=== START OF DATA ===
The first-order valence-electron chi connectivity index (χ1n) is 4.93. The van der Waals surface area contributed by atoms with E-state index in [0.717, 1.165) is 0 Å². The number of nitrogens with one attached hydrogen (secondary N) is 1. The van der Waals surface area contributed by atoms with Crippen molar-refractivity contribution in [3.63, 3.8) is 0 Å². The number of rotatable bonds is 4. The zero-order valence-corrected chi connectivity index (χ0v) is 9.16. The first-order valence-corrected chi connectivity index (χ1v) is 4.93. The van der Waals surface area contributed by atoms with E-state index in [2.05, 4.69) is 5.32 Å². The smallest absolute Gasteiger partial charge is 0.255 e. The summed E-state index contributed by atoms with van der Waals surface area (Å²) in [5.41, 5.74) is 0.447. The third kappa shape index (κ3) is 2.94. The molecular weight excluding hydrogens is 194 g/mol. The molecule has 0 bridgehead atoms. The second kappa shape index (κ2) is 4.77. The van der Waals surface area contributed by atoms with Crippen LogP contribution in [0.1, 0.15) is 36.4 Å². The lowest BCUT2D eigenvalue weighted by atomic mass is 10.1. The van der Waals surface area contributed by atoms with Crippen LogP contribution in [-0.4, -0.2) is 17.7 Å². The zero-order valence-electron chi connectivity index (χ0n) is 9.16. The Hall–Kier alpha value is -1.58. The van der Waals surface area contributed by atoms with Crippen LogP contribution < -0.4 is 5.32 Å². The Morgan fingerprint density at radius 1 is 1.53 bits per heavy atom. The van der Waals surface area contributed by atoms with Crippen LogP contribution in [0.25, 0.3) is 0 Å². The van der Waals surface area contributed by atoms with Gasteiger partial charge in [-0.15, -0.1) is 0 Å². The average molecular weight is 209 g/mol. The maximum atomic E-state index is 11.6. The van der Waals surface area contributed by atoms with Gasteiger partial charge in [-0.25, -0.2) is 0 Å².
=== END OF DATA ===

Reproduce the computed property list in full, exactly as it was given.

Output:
The first-order valence-electron chi connectivity index (χ1n) is 4.93. The van der Waals surface area contributed by atoms with E-state index in [0.717, 1.165) is 0 Å². The number of nitrogens with one attached hydrogen (secondary N) is 1. The van der Waals surface area contributed by atoms with Crippen molar-refractivity contribution in [3.63, 3.8) is 0 Å². The number of rotatable bonds is 4. The zero-order valence-corrected chi connectivity index (χ0v) is 9.16. The first-order valence-corrected chi connectivity index (χ1v) is 4.93. The van der Waals surface area contributed by atoms with E-state index in [2.05, 4.69) is 5.32 Å². The smallest absolute Gasteiger partial charge is 0.255 e. The summed E-state index contributed by atoms with van der Waals surface area (Å²) in [5.41, 5.74) is 0.447. The third kappa shape index (κ3) is 2.94. The molecular weight excluding hydrogens is 194 g/mol. The molecule has 0 bridgehead atoms. The second kappa shape index (κ2) is 4.77. The van der Waals surface area contributed by atoms with Crippen LogP contribution in [0.1, 0.15) is 36.4 Å². The lowest BCUT2D eigenvalue weighted by atomic mass is 10.1. The van der Waals surface area contributed by atoms with Crippen LogP contribution in [-0.4, -0.2) is 17.7 Å². The zero-order valence-electron chi connectivity index (χ0n) is 9.16. The Hall–Kier alpha value is -1.58. The van der Waals surface area contributed by atoms with Crippen LogP contribution < -0.4 is 5.32 Å². The Morgan fingerprint density at radius 1 is 1.53 bits per heavy atom. The van der Waals surface area contributed by atoms with Crippen LogP contribution in [0.25, 0.3) is 0 Å². The van der Waals surface area contributed by atoms with Gasteiger partial charge in [-0.15, -0.1) is 0 Å². The average molecular weight is 209 g/mol. The maximum atomic E-state index is 11.6. The van der Waals surface area contributed by atoms with Gasteiger partial charge in [-0.25, -0.2) is 0 Å².